The Fresh Loaf

News & Information for Amateur Bakers and Artisan Bread Enthusiasts

Cheesy smell

Sketti's picture
Sketti

Cheesy smell

Hi, newbie here :)


I started my first ever starter three days ago. I've been keeping it in my room and its been bubbling away since. I've been feeding it once a day. It looks fine, doesn't seem to have any mold and quite wet. I was wondering about the smell though. Yesterday it was a pleasant sort of bready smell but today it smells more like cheese or spoiled milk. It's kind of a sickening sort of smell. I was wondering if it was normal for it to be unpleasant at this stage. I tossed about half of it today and fed it as the instructions I'm following say to do.


What should I expect from now on?

Soundman's picture
Soundman

Hi Sketti, and welcome to TFL!


There is so much existing information for you to read here that I will just point you to Debra Wink's Pineapple Juice Solution posts. The following link is to Part II, though you may want to read Part I first:


http://www.thefreshloaf.com/keyword/pineapple-juice-solution


Debra's information should get you up to speed.


David

fancypantalons's picture
fancypantalons

The short answer:  That's normal.  Keep on keepin' on. :)



The long answer:  What you're smelling is an initial culture of bacteria, most notably lactobacilli.  This is good.  Their job is to provide an acidic environment that the yeast will then thrive in.  Typically, you should see three stages in starter development:  1) an initial burst of activity, 2) a decline in activity, sometimes to the point of no activity and all, and finally 3) an increase in activity again as the yeast take hold.  In the first two stages, the starter will smell pretty foul... "cheesy" is the polite way to put it.  "Baby puke" is probably more accurate. :)  But in stage three, the starter will begin to smell nice and yeasty, with a bit of a sour tang.  Once the starter hits that stage and can double itself in eight hours, it's ready!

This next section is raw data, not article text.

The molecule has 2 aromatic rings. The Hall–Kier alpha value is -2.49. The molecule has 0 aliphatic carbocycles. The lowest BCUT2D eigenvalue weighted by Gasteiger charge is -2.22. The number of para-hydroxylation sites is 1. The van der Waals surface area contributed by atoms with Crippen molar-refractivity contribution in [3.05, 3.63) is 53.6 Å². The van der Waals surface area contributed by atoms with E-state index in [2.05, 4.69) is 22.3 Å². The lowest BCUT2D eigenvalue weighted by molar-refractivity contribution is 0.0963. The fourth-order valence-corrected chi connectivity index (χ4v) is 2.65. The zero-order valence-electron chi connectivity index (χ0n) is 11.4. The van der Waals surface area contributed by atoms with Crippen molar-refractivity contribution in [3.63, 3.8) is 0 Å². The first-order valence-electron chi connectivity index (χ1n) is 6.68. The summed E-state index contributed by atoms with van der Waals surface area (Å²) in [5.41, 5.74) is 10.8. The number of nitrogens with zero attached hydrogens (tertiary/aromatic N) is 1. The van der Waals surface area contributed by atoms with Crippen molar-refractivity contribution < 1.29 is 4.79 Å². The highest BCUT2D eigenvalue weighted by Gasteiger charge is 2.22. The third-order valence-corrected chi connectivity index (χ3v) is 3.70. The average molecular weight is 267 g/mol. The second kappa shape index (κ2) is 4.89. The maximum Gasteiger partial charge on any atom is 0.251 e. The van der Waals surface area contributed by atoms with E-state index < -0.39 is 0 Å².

Note, the full process, from start to finish, can take anywhere from five days to two weeks, depending on local conditions, and plain ol' luck.  For example, my first starter took around ten days to really hit its stride, while my latest one only took five.  So try be patient.  It'll get there, I promise!



As another aside, if you're not already including a bit of dark/whole rye flour in each feeding, you should do that (I use a 30/60 rye/white blend).  The rye is very good for delivering new yeast spores to the starter, and also makes particularly good food for the yeast (why that is, I'm not sure, but that seems to be the case, for whatever reason).

Sketti's picture
Sketti

Thanks! That's very reassuring and yeah... "baby puke" is more accurate I was just trying to be delicate :p



It's good to know it's still going on alright!

sephiepoo's picture
sephiepoo

Take heart and keep pressing on.  Debra's post is a fantastic resource.  I remember the first week of one of my starters, it smelled so foul I wanted to pitch it, but didn't because I didn't see any mold or nasty colours.  That particular starter got named "Toxic Ooze" for the smell :) But now, many many months later, Toxie is still bubbling away happily and produces a wonderfully sour bread. Keep at it!